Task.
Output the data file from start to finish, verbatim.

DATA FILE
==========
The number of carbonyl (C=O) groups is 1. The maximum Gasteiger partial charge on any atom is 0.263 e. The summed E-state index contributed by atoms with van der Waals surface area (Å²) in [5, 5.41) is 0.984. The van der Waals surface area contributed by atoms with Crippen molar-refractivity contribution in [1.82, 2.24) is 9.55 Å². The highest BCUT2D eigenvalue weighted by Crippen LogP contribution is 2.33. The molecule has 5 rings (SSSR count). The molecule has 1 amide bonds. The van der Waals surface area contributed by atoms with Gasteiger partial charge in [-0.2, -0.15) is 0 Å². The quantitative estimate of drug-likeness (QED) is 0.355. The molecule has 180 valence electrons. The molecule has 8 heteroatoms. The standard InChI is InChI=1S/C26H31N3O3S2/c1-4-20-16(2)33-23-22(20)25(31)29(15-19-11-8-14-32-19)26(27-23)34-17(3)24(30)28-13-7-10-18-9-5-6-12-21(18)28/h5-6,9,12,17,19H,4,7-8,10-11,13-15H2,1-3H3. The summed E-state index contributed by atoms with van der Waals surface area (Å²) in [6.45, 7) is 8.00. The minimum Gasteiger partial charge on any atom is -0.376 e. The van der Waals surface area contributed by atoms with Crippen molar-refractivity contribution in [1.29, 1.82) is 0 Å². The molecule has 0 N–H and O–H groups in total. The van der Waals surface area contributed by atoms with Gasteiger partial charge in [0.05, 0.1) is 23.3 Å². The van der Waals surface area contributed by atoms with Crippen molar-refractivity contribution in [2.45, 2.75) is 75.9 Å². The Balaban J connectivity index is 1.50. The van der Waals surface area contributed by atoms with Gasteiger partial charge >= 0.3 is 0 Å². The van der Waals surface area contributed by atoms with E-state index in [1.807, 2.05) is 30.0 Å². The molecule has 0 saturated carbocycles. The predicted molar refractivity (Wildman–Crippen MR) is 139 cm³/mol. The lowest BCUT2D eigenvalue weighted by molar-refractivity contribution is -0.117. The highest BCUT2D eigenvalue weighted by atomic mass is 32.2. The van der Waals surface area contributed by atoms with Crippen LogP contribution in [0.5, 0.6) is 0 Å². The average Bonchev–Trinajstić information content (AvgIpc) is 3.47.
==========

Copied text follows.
The number of carbonyl (C=O) groups is 1. The maximum Gasteiger partial charge on any atom is 0.263 e. The summed E-state index contributed by atoms with van der Waals surface area (Å²) in [5, 5.41) is 0.984. The van der Waals surface area contributed by atoms with Crippen molar-refractivity contribution in [1.82, 2.24) is 9.55 Å². The highest BCUT2D eigenvalue weighted by Crippen LogP contribution is 2.33. The molecule has 5 rings (SSSR count). The molecule has 1 amide bonds. The van der Waals surface area contributed by atoms with Gasteiger partial charge in [-0.2, -0.15) is 0 Å². The quantitative estimate of drug-likeness (QED) is 0.355. The molecule has 180 valence electrons. The molecule has 8 heteroatoms. The standard InChI is InChI=1S/C26H31N3O3S2/c1-4-20-16(2)33-23-22(20)25(31)29(15-19-11-8-14-32-19)26(27-23)34-17(3)24(30)28-13-7-10-18-9-5-6-12-21(18)28/h5-6,9,12,17,19H,4,7-8,10-11,13-15H2,1-3H3. The summed E-state index contributed by atoms with van der Waals surface area (Å²) in [6.45, 7) is 8.00. The minimum Gasteiger partial charge on any atom is -0.376 e. The van der Waals surface area contributed by atoms with Crippen molar-refractivity contribution in [1.29, 1.82) is 0 Å². The molecule has 0 N–H and O–H groups in total. The van der Waals surface area contributed by atoms with Gasteiger partial charge in [0.05, 0.1) is 23.3 Å². The van der Waals surface area contributed by atoms with Crippen molar-refractivity contribution in [2.45, 2.75) is 75.9 Å². The Balaban J connectivity index is 1.50. The van der Waals surface area contributed by atoms with Gasteiger partial charge >= 0.3 is 0 Å². The van der Waals surface area contributed by atoms with E-state index in [1.807, 2.05) is 30.0 Å². The molecule has 0 saturated carbocycles. The predicted molar refractivity (Wildman–Crippen MR) is 139 cm³/mol. The lowest BCUT2D eigenvalue weighted by molar-refractivity contribution is -0.117. The highest BCUT2D eigenvalue weighted by atomic mass is 32.2. The van der Waals surface area contributed by atoms with Crippen LogP contribution in [0.5, 0.6) is 0 Å². The average Bonchev–Trinajstić information content (AvgIpc) is 3.47.